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Mar 14, 2004 6:13 pm


Unifarcity of Southern Mississippi ...



The saga continues at the University of Southern Mississippi. President Shelby Thames darkly hints that charges against Professors Frank Glamser and Gary Stringer may include allegations of criminal behavior. The attorney for Glamser and Stringer absolutely denies any criminal behavior on their part and asks the state College Board to order Thames to" cease and desist" making the vague insinuations. (See: here and here.) On Friday, Glamser and Stringer filed requests for internal hearings on the charges against them. The ACLU will act as co-counsel in the case.

The Hattiesburg American's lead editorial calls on the twelve member state College Board to act to resolve the USM turmoil at its March 18 meeting, even though the matter is not on its agenda, and the Jackson Clarion-Ledger reports that it expects that the Board will do so. Marshall Ramsey's cartoon in the Clarion-Ledger captures the situation fairly well. Little Mean Fish and Lord Sutch consider rumors about the background to this struggle that touch on the reshaping of higher education in Mississippi. The Hattiesburg American reports that the MSU Faculty Senate will consider a resolution asking President Thames to resign at its next meeting. Thanks to Lord Sutch for the tip.

Update: The Gulfport Sun-Herald reports that a six person advisory committee has been appointed to hear the charges against Glamser and Stringer. According to President Thames, it will meet in two to three weeks to hear the case, will offer an advisory recommendation to him, and he would forward it and his own recommendation to the state College Board, which would make the decision about whether Glamser and Stringer are to be terminated. The College Board could take some action on the turmoil at USM on March 18 but will delay any action on the status of the two professors until it has the recommendations from the advisory committee and Thames. Two of the six hearing committee members benefitted from Thames's unusual mid-year"merit" pay increases to selected members of the University faculty; and at least two members of the committee did not participate in the faculty's vote censuring President Thames and calling for the re-instatement of Glamser and Stringer.

The Sun-Herald also publishes letters from English Professor Noel Polk and History Professor Douglas Chambers. Polk says that Thames is"like a man who shoots a toe off every day and looks down and says, 'We've got a world-class foot.'" Chambers's letter appeals to my sense of history:

It all seems simple enough. By living out the Jeffersonian dictum of"following the truth wherever it may lead," two esteemed and honorable senior faculty were fired. By doing so, Shelby Thames has shown that he is unfit to be president of a major state university.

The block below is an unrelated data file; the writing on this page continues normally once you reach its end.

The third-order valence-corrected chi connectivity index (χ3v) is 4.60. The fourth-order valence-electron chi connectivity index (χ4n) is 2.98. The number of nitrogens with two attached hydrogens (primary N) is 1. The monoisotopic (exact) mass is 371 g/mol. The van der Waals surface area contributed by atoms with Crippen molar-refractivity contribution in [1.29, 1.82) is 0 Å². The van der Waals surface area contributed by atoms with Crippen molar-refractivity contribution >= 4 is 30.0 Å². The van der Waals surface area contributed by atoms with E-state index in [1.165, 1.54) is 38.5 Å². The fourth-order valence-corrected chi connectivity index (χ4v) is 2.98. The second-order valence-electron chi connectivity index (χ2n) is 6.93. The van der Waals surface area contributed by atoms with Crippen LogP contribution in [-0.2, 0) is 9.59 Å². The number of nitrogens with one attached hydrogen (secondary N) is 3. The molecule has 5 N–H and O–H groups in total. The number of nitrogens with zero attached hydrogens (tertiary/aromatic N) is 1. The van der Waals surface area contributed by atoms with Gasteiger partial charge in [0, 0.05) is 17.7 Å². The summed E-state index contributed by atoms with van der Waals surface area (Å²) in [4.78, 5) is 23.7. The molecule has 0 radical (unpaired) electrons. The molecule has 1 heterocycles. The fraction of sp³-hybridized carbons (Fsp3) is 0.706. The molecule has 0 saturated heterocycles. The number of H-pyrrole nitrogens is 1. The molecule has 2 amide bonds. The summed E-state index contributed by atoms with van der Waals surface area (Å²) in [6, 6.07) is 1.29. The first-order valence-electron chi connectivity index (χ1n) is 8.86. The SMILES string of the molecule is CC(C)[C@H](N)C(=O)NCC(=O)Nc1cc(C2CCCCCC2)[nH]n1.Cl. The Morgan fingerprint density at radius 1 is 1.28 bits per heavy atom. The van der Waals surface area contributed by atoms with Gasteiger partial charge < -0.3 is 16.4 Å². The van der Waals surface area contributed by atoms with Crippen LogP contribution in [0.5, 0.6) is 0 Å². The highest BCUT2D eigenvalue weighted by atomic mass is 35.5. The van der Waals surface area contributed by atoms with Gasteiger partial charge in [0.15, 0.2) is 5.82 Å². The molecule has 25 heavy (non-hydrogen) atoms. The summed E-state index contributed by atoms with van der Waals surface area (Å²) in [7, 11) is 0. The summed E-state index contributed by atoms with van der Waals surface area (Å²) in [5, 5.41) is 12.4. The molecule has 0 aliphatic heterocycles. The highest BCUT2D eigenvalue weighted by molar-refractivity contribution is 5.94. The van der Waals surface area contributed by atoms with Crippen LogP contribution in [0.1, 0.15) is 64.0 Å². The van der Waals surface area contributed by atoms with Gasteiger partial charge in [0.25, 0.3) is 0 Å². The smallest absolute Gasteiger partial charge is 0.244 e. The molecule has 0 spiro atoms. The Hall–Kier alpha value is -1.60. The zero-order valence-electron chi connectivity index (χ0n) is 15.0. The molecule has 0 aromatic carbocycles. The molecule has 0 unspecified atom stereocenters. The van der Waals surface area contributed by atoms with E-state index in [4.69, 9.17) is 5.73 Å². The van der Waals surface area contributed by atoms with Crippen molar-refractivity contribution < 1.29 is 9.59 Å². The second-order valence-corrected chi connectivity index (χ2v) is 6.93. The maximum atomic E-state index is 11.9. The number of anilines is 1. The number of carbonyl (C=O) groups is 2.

He has brought disrepute and ignominy on the University of Southern Mississippi, which likely will be officially censured by the national Association of American University Professors. This is serious. Though Dr. Thames apparently has no shame, we should be ashamed of his actions.
I am reminded of the words of a true Mississippi hero, the famed civil rights leader Fannie Lou Hamer. She lived in a world where those who spoke up against rank injustice risked losing their livelihoods, their homes, and of course even their lives at that time. But there came a time when she had had enough. She said simply that she was sick and tired of being sick and tired. Crisis can be a test of character. Shelby Thames has once again failed his, and in doing so he has failed this university.
Many of us have become sick and tired of being sick and tired and the longer one has been here the deeper must be the sadness and the pain. It is clear that for the good of this university, for its students and its faculty who together are the heart and soul of this institution of higher learning, for its professional reputation, for its future, for the noble venture which it represents, the IHL Board must immediately review Shelby Thames' performance in office.
An objective assessment of the current situation at USM suggests that, in tandem with our times, what is called for is"regime change."
Then, of course, there is the attitude of Oxblog's David Adesnik that an affair like that at USM is a"tempest in a teapot." When you're a Yalie at Oxford, you have more important things to think about: a world economy to manage, a Middle East to democratize, and Salma Hayek to bed -- you know, the BIG picture. I prefer the attitude that says: "the frame of reference that matters isn't Swarthmore or Harvard or the University of Michigan. It's Southern Mississippi which is more representative of the breadth of academic life by far ...". Tim Burke's words are exactly on target. At Liberty & Power, do not miss Robert Campbell's thoughtful comparison of the current struggle at USM with similar struggles at Clemson in the past decade.

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